Authorities investigating the first case of mad cow disease in the United States are now focusing their attention on cattle that entered the country from Canada with an infected Holstein.
The shift comes after workers buried a herd of 449 bull calves, which included an offspring of the infected cow, in a landfill in southern Washington on Wednesday. The calves were killed as a precaution.
The U.S. Department of Agriculture still is deciding whether other herds that may have been exposed to the infected cow will meet the same fate, said spokesman Nolan Lemon.
Scientists have concluded that eating contaminated feed, not exposure to an infected animal, is the main transmitter of mad cow disease. But federal officials have said they are using an abundance of caution.
The infected Holstein, which was slaughtered Dec. 9, was diagnosed with mad cow disease Dec. 22, becoming the first and only cow in the U.S. found with the illness.
It was born at a dairy farm in the Canadian province of Alberta and was brought to the U.S. in a herd of 81 cattle in 2001. The only other case of the disease in North American-born cattle was discovered in May in a Black Angus cow from an Alberta herd.
Officials have said they believe both cows probably were infected as calves because they were born before August 1997, when the United States and Canada banned cattle feed that contained parts of cattle, sheep or other cud-chewing animals.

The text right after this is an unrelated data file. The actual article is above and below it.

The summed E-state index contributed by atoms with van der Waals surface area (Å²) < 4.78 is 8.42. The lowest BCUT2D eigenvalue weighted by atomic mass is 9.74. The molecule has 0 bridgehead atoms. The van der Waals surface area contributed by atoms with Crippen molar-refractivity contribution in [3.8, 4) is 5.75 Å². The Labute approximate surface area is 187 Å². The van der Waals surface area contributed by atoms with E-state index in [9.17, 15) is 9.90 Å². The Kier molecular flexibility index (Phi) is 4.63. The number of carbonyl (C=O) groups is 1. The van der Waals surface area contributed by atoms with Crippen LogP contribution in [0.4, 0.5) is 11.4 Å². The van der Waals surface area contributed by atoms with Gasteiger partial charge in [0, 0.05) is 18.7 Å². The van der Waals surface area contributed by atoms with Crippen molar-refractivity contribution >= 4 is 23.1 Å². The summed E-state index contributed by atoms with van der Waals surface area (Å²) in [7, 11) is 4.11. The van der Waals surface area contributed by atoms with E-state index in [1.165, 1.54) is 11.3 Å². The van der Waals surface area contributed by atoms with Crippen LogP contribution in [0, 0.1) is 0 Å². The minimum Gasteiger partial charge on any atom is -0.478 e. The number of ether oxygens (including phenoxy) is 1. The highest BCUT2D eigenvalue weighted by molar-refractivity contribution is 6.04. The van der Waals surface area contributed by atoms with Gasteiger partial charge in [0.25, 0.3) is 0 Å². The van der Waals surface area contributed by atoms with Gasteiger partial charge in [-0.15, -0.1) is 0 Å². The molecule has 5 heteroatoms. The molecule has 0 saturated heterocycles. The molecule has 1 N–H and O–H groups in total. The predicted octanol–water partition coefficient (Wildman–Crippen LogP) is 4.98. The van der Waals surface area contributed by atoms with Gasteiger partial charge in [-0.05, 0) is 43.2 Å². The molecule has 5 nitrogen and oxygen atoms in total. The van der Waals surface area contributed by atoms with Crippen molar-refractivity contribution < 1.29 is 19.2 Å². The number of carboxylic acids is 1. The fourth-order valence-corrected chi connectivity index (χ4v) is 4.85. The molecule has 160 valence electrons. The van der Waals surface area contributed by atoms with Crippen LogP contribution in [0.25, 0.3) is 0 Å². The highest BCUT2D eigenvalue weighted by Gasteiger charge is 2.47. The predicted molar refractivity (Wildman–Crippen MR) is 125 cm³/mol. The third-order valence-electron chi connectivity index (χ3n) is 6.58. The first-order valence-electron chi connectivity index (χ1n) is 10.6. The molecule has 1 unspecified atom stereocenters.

Agriculture officials said the herd had to be killed Tuesday because the calf born to the sick cow was not tagged and could not be identified. They have been unable to rule out the possibility that mad cow disease could be transmitted from mother to calf.
As the dead bull calves were sent for disposal Wednesday, officials said burying the carcasses at a landfill was safe.
The landfill is considered one of the most secure in North America, according to Rabanco Regional Disposal, a Seattle company that contracts with Klickitat County to operate it.
“Once we get them covered up, the risk is very close to zero,” said Kevin Barry, the county’s director of public health, whose agency regulates the landfill.
There is virtually no chance that the rogue proteins called prions, believed to cause mad cow disease, could escape the landfill, Barry said.
The landfill, lined with plastic and clay about 1,500 feet above the region’s aquifer, is expected to operate until about 2040, then be capped and covered with many feet of dirt, he said.
Shut down border?
Several Democrats, including Senate Democratic leader Tom Daschle of South Dakota, announced their support Wednesday for testing all cattle at slaughter. USDA officials have said they are considering a range of options, including more extensive testing.
Daschle also joined with other lawmakers from the Midwest in calling on Agriculture Secretary Ann Veneman to close the border to all Canadian beef products for the time being.
“We need to get as much information about the safety of products from Canada as we can,” he said in Washington, D.C. “The only way to do that effectively is to shut down the border.”
The United States restricted imports of Canadian beef after the case of mad cow in May, but reopened the border to some beef cuts in October. Canadian officials and cattlemen are pushing for the further opening of markets.
“Science dictates that these markets should be open to Canadian beef,” said Prime Minister Paul Martin.
Mad cow disease, or bovine spongiform encephalopathy, eats holes in the brains of cattle. Humans can develop a brain-wasting illness, variant Creutzfeldt-Jakob disease, from consuming contaminated beef products.